A new law, to be passed this month, will allow the descendants of Jews exiled in the 15th Century to claim Spanish citizenship.
Individuals who are able to trace their heritage to Spanish Jewish groups will be allowed to apply for Spanish citizenship later this year. The new law, which comes after a lengthy legal process that began in 2013, is being dubbed a ‘welcome back’ by some Jewish communities.
The Sephardic Jews, who originally arrived in the Iberian Peninsula over 1000 years ago, were exiled from the country in 1492 under the rule of King Ferdinand.
The historic event, known as the Spanish Expulsion, came at the height of the Spanish Inquisition after the country was declared a Christian nation following the defeat of conquest of Muslim groups in Granada. Many current Jewish groups throughout Europe, North Africa and the Middle East are able to trace their history back to Sephardic families.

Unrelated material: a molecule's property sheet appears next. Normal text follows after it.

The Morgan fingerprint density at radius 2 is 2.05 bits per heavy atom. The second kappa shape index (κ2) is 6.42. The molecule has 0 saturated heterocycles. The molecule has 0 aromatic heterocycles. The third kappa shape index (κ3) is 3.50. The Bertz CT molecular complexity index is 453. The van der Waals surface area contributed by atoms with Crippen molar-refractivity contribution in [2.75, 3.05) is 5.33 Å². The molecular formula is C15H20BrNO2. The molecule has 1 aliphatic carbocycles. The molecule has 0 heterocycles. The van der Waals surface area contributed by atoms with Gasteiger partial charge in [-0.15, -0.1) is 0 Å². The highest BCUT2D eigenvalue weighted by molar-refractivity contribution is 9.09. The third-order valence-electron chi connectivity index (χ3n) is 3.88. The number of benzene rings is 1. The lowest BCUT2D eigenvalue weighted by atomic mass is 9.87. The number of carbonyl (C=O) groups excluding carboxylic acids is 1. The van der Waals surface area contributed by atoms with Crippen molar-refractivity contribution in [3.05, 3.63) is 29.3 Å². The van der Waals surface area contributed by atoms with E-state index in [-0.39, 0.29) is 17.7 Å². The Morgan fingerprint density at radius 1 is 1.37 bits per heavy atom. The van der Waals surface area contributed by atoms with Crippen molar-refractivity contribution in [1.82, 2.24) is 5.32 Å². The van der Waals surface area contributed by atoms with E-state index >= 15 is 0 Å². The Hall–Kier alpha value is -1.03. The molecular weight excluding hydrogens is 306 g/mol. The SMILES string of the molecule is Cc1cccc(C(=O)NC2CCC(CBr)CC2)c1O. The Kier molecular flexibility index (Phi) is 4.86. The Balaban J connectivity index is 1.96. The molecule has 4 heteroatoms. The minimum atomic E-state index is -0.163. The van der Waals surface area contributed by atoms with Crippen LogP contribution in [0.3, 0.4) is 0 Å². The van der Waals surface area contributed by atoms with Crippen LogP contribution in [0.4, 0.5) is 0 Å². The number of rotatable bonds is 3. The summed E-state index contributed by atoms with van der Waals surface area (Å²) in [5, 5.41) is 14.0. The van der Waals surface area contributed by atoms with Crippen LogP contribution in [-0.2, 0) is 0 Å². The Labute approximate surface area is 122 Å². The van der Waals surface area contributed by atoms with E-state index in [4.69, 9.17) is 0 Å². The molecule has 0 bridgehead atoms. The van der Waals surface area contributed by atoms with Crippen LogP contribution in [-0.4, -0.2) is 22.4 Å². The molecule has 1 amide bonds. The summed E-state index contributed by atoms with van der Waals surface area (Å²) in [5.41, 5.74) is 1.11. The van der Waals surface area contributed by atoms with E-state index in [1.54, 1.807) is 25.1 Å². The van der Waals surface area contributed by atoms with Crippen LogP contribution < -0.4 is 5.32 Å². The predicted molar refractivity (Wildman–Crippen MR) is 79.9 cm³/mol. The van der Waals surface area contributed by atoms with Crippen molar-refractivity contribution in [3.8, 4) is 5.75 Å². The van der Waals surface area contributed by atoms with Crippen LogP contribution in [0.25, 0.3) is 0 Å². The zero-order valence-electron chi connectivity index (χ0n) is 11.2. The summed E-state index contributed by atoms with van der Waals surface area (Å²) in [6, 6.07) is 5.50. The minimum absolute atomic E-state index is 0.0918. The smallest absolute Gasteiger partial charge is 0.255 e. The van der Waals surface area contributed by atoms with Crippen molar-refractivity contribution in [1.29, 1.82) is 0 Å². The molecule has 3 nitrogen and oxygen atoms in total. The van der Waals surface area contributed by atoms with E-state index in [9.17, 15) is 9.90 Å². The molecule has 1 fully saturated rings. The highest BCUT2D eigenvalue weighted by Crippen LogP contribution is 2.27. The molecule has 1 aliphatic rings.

Under new laws Sephardi descendants will be given two routes to gain citizenship. As well as registering for standard nationality practicing Jews will can also be designated as a Sephardic Jew by Spain’s Federation of Jewish Communities, granting them the chance to spend up to two years in the country.
An amendment to the bill, added in 2014, also allows applicants to keep their existing citizenship and register as Spanish dual-nationals.